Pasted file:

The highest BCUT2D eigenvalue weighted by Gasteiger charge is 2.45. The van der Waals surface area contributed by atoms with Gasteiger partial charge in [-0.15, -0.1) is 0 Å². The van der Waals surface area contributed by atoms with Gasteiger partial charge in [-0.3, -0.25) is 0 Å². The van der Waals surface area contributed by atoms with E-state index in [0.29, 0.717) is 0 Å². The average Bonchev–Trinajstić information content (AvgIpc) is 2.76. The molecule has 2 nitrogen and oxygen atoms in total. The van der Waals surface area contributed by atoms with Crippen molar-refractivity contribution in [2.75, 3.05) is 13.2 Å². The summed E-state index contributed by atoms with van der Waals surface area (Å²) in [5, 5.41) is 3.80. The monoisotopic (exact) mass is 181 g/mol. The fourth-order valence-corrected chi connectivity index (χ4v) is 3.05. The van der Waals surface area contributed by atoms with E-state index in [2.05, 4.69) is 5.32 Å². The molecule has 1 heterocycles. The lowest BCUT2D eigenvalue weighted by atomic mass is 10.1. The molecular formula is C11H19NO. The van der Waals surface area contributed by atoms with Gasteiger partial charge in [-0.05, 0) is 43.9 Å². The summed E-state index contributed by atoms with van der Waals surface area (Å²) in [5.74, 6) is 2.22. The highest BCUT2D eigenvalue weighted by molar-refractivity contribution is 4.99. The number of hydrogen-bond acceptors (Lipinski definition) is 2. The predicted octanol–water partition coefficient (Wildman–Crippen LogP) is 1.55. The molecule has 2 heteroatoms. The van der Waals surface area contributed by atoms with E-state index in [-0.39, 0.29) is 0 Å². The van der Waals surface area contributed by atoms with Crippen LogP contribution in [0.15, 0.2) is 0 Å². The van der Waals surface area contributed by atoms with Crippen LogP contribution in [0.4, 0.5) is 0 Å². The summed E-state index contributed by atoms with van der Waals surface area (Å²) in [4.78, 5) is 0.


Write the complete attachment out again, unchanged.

The highest BCUT2D eigenvalue weighted by Gasteiger charge is 2.45. The van der Waals surface area contributed by atoms with Gasteiger partial charge in [-0.15, -0.1) is 0 Å². The van der Waals surface area contributed by atoms with Gasteiger partial charge in [-0.3, -0.25) is 0 Å². The van der Waals surface area contributed by atoms with E-state index in [0.29, 0.717) is 0 Å². The average Bonchev–Trinajstić information content (AvgIpc) is 2.76. The molecule has 2 nitrogen and oxygen atoms in total. The van der Waals surface area contributed by atoms with Crippen molar-refractivity contribution in [2.75, 3.05) is 13.2 Å². The summed E-state index contributed by atoms with van der Waals surface area (Å²) in [5, 5.41) is 3.80. The monoisotopic (exact) mass is 181 g/mol. The fourth-order valence-corrected chi connectivity index (χ4v) is 3.05. The van der Waals surface area contributed by atoms with E-state index in [2.05, 4.69) is 5.32 Å². The molecule has 1 heterocycles. The lowest BCUT2D eigenvalue weighted by atomic mass is 10.1. The molecular formula is C11H19NO. The van der Waals surface area contributed by atoms with Gasteiger partial charge in [-0.05, 0) is 43.9 Å². The summed E-state index contributed by atoms with van der Waals surface area (Å²) in [5.74, 6) is 2.22. The highest BCUT2D eigenvalue weighted by molar-refractivity contribution is 4.99. The number of hydrogen-bond acceptors (Lipinski definition) is 2. The predicted octanol–water partition coefficient (Wildman–Crippen LogP) is 1.55. The molecule has 2 heteroatoms. The van der Waals surface area contributed by atoms with E-state index in [-0.39, 0.29) is 0 Å². The van der Waals surface area contributed by atoms with Crippen LogP contribution in [0.15, 0.2) is 0 Å². The van der Waals surface area contributed by atoms with Crippen LogP contribution in [0.4, 0.5) is 0 Å². The summed E-state index contributed by atoms with van der Waals surface area (Å²) in [4.78, 5) is 0.